Facebook Dossier – Introduction


The Facebook Dossier

This is part one of a multi-part series on, The Facebook Dossier. Researched, reported, and compiled by Acreto IoT Security.

It should not be surprising that many of us in security consider Facebook as spyware, albeit sanctioned spyware, but spyware nonetheless. People who use Facebook have a sense they’re giving away some data. However, what’s surprising is first, how much data Facebook collects, second, how much insight it generates from that data, and finally, how much it shares. What’s even more surprising are the volumes of data Facebook collects on non-Facebook users. So it wouldn’t be unreasonable to consider Facebook a personal information trafficker.

A quote by Babak Pasdar, CEO and CTO of Acreto.

Facebook has become the default global meeting place. The social media giant has 2.2 billion active users—a third of the world’s population—and a plethora of platform features that enable new communities to form and existing communities to communicate, collaborate, and thrive. And just like any meeting place in the real world or virtually on Facebook, the owners of the establishment set the stage for acceptable customer behavior.

Customers have expectations as well. They want to socialize in a safe environment where they aren’t afraid the establishment is taking advantage of them, where their conversations, expressed emotions, and shared memories remain their own. They do not want to socialize where what was once a fleeting moment of indiscretion soon forgotten is now etched in permanent marker in the digital archives of human history. They want to live in the moment and freely speak their minds without fear that they’re being watched, tracked, and measured.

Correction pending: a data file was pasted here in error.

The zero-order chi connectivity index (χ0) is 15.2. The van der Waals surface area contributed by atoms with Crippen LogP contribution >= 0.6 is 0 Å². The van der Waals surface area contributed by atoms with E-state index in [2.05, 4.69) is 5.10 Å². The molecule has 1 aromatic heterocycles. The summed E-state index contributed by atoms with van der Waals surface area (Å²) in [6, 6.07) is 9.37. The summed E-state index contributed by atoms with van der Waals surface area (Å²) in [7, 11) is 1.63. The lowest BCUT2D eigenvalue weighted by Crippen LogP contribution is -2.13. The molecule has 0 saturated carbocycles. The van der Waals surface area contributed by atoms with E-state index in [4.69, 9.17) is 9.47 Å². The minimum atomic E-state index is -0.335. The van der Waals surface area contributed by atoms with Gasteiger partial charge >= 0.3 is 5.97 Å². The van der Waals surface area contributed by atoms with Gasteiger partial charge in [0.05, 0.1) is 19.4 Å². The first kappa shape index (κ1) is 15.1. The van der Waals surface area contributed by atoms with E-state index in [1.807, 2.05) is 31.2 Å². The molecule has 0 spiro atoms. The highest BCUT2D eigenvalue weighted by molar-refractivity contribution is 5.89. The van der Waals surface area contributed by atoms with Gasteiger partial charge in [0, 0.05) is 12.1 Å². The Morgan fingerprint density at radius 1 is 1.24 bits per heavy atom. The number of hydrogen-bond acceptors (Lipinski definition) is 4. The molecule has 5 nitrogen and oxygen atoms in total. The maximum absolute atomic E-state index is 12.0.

Facebook is an establishment where the user is the product. Initially, the public was very concerned about privacy. But old-school privacy concerns gave way to numbness, and the new generation only sees themselves as products for social media companies.

Given Facebook’s operating model, user response has ranged from uneasy to outrage, and all the while Facebook remains unapologetic. Look no further than the company’s response to the revenge porn problem on its platform. Facebook asked affected users to provide the company with explicit images of themselves. And remember, the fine print in their end user policy states that all images uploaded to Facebook belong to Facebook. That had an immediate backlash, and users considered it a tone-deaf response to the issue.

The Facebook Dossier explores how the platform has built a complex machine that collects, analyzes, and disseminates users as a product, while users agree to look the other way in exchange for the rewards and the features on the platform. And with each additional feature, Facebook gets more access to more data, more insight, and more products to sell. It is a self-perpetuating process where the house always wins. Here is how Facebook does it.

Next up in the Facebook Dossier – listen to, “Facebook Spyware Now Mainstream – Get Used To It”.

Learn more or read online by visiting our web site: Acreto.io — On Twitter: @acretoio and if you haven’t done so, sign up for the Acreto Crypto-n-IoT podcast. You can get it from Apple – Google or your favorite podcast app.

About Acreto IoT Security
Acreto IoT Security delivers advanced security for IoT Ecosystems, from the cloud. IoTs are slated to grow to 50 Billion by 2021. Acreto’s Ecosystem security protects all Clouds, users, applications, and purpose-built IoTs that are unable to defend themselves in-the-wild. The Acreto platform offers simplicity and agility, and is guaranteed to protect IoTs for their entire 8-20 year lifespan. The company is founded and led by an experienced management team, with multiple successful cloud security innovations. Learn more by visiting Acreto IoT Security on the web at acreto.io or on Twitter @acretoio.

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